One reason often cited for utilizing beyond parallel squatting involves increased muscular activity of particular muscles; however, conflicting explanations exist regarding the benefits of such variations in muscular activity. Some studies show a plateau in quadriceps, hamstring, and gastrocnemius activity with knee flexion angles of less than or equal to 90 degrees, with no mention of gluteus maximus activity.
On the other hand, there are other studies that concluded that although the beceps femoris does not appear to become more active as squat depth increases, the gluteus maximus becomes progressively more active as depth increases, particularly beyond parallel. Based on these findings, it seems imperative to consider the relative contribution of particular muscles when determining squat depth of a client. Furthermore, because different squat depths produce different muscular activation patterns, it may be necessary to consider specificity of training when determining squat depth.
When determining squat depth, one must consider more than muscle activation. Numerous studies have cited a potential danger that occurs during a deep squat. Despite this, the tendonous and ligamentous structures that comprise the knee appear to be more than capable of supporting loads totaling 2.5 times body weight during a deep squat. Thus, the hypothesized increased injury risk of deep squatting typically involves damage to the menisci and articulating cartilage as a result of high tibiofemoral and patellofemoral forces.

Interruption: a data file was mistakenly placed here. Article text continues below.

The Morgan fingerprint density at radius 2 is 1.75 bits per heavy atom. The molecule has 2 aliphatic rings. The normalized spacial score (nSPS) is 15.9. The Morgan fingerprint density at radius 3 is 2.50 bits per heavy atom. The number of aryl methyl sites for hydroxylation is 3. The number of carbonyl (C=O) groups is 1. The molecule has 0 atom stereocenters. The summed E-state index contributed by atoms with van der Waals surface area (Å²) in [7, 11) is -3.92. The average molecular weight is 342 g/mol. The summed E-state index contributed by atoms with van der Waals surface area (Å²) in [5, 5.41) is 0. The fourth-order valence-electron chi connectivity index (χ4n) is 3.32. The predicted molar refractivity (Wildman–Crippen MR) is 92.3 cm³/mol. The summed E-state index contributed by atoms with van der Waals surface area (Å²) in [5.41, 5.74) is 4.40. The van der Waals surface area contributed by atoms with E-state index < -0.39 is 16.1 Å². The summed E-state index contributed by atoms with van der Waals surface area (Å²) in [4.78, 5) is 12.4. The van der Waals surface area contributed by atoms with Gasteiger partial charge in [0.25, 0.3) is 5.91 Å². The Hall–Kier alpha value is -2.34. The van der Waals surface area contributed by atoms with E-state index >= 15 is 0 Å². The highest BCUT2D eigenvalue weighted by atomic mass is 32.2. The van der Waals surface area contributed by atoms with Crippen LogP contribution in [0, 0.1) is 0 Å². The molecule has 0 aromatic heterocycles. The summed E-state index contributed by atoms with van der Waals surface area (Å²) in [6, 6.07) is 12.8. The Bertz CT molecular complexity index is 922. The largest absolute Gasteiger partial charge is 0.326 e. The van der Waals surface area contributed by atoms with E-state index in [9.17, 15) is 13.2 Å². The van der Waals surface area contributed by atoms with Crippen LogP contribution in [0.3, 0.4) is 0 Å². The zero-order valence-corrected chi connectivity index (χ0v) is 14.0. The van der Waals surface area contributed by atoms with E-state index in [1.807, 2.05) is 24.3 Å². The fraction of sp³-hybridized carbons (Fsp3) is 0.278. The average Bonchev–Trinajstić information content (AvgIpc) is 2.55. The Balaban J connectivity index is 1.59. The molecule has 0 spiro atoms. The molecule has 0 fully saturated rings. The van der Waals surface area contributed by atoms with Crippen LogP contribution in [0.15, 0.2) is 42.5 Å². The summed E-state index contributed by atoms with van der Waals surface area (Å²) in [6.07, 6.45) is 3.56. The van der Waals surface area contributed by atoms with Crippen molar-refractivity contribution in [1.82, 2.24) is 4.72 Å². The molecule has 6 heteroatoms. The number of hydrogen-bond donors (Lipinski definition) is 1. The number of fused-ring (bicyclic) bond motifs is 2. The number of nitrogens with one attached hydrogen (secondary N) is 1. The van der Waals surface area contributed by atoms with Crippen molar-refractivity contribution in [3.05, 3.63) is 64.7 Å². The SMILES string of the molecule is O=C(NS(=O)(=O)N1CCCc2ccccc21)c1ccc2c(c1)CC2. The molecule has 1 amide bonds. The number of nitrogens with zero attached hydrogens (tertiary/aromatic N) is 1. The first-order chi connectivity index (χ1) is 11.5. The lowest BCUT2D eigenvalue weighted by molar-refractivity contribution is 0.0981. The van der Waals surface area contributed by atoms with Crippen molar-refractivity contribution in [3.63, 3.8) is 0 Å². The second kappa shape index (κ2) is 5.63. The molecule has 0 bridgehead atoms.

Increased patellofemoral stress from deep knee flexion exercises appears to be the primary cause for concern when determining optimal squat range of motion for a particular client. Because patellofemoral compressive force increases with greater knee flexion, clients with a history of patellofemoral dysfunction may experience optimal benefit from training within a more functional knee angle of between 0 and 50 degrees. Furthermore, deep knee squatting appears to increase contact force across the tibiofemoral joints more than the patellofemoral joint, which appears to be less of an injury concern.